Author’s note: This article is written explicitly for women who have been sexually assaulted as teens or adults. Although many of the emotional and psychological issues resulting from rape are shared among all rape victims, survivors of child sexual abuse and people of other genders who have been raped may experience different symptoms from, and have different needs than, those of women.
I rarely meet a woman who has experienced rape and is comfortable using that word. In fact, in my experience most try to avoid it and instead use language such as “I had an incident,” “You could say that he touched me,” or “I had sex with him but didn’t really want to.”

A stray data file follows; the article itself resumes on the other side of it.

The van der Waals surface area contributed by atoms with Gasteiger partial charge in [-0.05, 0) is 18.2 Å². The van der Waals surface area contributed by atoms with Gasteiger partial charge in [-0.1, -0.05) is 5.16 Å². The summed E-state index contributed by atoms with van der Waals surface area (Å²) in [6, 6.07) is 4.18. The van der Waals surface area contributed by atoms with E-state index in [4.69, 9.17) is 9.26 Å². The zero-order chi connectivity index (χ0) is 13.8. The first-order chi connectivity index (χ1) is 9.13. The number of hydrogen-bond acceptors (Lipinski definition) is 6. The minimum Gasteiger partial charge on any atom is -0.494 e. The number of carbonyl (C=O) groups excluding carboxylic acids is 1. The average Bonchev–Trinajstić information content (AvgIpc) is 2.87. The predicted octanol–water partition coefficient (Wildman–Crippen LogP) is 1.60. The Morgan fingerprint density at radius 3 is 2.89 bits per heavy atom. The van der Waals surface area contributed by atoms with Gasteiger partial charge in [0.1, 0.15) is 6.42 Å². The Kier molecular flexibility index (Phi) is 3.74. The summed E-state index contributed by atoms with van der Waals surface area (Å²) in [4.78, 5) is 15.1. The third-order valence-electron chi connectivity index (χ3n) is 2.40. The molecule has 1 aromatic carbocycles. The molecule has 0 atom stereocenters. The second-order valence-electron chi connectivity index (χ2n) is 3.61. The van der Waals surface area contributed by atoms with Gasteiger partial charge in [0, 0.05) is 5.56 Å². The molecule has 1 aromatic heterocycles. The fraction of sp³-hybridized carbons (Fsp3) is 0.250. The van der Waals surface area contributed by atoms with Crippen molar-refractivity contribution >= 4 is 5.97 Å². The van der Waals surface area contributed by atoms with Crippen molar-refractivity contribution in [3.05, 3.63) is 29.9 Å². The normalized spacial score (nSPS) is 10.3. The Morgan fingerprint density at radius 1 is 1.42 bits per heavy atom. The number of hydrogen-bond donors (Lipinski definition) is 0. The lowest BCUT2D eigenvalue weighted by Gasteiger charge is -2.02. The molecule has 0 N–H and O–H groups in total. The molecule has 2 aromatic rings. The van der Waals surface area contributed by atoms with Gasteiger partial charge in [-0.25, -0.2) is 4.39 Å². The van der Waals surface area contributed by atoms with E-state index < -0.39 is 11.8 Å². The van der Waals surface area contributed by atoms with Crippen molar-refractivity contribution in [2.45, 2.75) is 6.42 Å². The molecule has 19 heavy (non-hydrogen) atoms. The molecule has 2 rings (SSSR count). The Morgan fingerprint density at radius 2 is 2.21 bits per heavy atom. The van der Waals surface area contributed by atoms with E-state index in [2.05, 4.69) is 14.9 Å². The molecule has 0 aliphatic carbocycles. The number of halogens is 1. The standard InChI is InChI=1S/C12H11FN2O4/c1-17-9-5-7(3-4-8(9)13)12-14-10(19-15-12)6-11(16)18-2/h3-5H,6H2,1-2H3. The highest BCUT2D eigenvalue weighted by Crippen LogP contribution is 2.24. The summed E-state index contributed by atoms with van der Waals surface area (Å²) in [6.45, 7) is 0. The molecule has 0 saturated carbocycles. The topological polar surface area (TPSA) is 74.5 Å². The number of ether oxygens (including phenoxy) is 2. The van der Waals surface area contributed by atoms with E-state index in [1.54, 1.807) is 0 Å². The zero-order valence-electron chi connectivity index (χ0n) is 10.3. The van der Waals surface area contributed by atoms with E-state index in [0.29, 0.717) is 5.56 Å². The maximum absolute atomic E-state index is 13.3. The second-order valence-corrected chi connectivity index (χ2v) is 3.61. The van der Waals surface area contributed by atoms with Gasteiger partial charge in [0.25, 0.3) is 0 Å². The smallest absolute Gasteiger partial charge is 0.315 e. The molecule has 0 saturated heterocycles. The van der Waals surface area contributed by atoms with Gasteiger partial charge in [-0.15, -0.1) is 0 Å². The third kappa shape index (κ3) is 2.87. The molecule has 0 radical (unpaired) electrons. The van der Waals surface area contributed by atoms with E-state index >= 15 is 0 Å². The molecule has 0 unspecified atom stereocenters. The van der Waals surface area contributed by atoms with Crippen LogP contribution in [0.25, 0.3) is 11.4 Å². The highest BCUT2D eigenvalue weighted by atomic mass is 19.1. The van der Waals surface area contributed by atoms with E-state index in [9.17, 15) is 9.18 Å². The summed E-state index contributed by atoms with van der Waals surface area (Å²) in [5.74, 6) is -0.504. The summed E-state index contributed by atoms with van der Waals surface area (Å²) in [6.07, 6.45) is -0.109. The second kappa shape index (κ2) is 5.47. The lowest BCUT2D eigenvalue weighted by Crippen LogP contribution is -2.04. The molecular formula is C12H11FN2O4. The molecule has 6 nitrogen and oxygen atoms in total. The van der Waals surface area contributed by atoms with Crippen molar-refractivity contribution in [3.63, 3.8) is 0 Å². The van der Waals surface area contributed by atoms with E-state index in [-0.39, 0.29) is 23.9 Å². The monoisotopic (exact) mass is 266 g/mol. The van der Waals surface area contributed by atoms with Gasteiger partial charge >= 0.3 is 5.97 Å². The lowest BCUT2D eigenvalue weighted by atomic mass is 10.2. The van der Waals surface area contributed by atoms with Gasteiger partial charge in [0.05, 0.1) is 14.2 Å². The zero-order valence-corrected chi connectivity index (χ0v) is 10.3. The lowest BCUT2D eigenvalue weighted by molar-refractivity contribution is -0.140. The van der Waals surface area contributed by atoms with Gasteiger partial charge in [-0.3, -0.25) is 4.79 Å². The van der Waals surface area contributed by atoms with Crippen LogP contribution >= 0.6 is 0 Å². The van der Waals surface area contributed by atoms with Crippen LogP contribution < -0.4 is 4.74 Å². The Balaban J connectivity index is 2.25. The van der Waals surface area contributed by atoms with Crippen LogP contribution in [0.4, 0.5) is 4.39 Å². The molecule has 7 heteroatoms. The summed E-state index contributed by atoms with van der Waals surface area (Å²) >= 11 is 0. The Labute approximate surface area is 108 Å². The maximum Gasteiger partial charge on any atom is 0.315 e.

There is a stigma attached to the word rape that often makes victims feel that if they say it aloud, it somehow means they are tainted or damaged. So let me be clear: While being raped can make you feel you are coming undone, in time it can become a life experience like any other challenge—that is, an experience that allows you to deepen your understanding of yourself and others, helps you grow and develop new skills, and helps you learn that strength and vulnerability are not incompatible. In other words, while being raped can shake your soul initially, with the right help and guidance, it does not have to stay that way forever.